To: "'seaint(--nospam--at)seaint.org'" <seaint(--nospam--at)seaint.org>
Subject: RE: Fly ash in concrete
From: "Armijo, John J (PWCSD 184)" <ArmijoJJ(--nospam--at)PWCSD.NAVY.MIL>
Date: Thu, 24 May 2001 10:52:41 -0700
Here is a note from the NAVFAC Guide Specification for Cast-In-Place
Concrete which may be of value to you. You can view and possibly print the
entire specification from the CCB.Org Web page at http://www.ccb.org
NOTE: Fly ash, pozzolan, and slag cement may
produce uneven discoloration of the concrete during
the early stages of construction, depending upon the
type of curing provided. Fly ash or pozzolan
meeting the specified test results, which are more
stringent than ASTM C 618, should provide acceptable
end results. Type C fly ash can be used as a
replacement for up to 40 percent of the cement.
Types F and C fly ash increase durability of
concrete. Type F fly ash and slag are replacements
for some sand and aggregates also adding to
From: DWILLIAMSSEI(--nospam--at)aol.com [mailto:DWILLIAMSSEI(--nospam--at)aol.com]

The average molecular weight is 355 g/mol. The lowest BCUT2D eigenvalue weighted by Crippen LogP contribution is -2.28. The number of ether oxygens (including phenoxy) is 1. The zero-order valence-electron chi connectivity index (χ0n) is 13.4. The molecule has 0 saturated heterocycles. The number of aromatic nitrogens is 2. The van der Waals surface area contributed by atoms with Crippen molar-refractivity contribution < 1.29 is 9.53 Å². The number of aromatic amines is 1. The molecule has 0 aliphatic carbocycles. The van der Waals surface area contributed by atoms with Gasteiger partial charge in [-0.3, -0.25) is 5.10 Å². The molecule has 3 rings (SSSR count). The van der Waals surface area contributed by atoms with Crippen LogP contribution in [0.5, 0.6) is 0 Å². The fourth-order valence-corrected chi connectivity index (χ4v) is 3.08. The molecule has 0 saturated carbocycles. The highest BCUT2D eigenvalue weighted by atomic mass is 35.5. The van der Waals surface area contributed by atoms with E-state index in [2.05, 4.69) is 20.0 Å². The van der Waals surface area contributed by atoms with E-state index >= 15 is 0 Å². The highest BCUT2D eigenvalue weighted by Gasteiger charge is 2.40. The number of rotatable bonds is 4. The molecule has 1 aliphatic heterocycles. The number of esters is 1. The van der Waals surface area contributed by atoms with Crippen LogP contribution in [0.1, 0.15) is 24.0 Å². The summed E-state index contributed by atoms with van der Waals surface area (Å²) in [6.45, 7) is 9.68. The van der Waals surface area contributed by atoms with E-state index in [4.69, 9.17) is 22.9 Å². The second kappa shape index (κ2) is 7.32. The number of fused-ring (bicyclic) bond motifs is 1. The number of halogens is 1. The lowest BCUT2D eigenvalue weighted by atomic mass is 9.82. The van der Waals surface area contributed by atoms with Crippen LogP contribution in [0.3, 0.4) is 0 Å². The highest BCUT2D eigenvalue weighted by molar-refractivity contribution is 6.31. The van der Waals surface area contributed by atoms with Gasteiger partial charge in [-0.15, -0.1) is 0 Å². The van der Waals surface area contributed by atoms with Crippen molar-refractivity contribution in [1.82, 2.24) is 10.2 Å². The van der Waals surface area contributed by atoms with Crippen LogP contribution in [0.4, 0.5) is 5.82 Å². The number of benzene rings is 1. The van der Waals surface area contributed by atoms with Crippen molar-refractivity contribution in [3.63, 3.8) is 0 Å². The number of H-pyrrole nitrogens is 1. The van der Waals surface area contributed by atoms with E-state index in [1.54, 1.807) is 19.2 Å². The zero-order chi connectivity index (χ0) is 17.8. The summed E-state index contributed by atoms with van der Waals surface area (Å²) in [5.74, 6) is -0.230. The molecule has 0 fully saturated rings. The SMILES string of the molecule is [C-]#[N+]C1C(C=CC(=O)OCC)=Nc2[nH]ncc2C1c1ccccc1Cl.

Sent: Thursday, May 24, 2001 9:25 AM
Subject: Fly ash in concrete
Has anyone had negative experiences with using fly ash in concrete mixes?
I'm working with an architect who doesn't want it used, but I'm not sure
The spec's call for 3,500 psi 28 day strength concrete. Fly ash is not
mentioned in the spec's, but a contractor has asked if it's permissible to
add it to the mix. I understand that fly ash is used to improve flowability
of dry mixes. I couldn't find much other information regarding the use of
fly ash in ACI 318 or any of my materials and concrete references.
The application for the concrete in question is spread footings for steel
columns and perimeter footings for slab/brick masonry support for a 2-story
David Williams, P.E.
Snyder Engineering, Inc.
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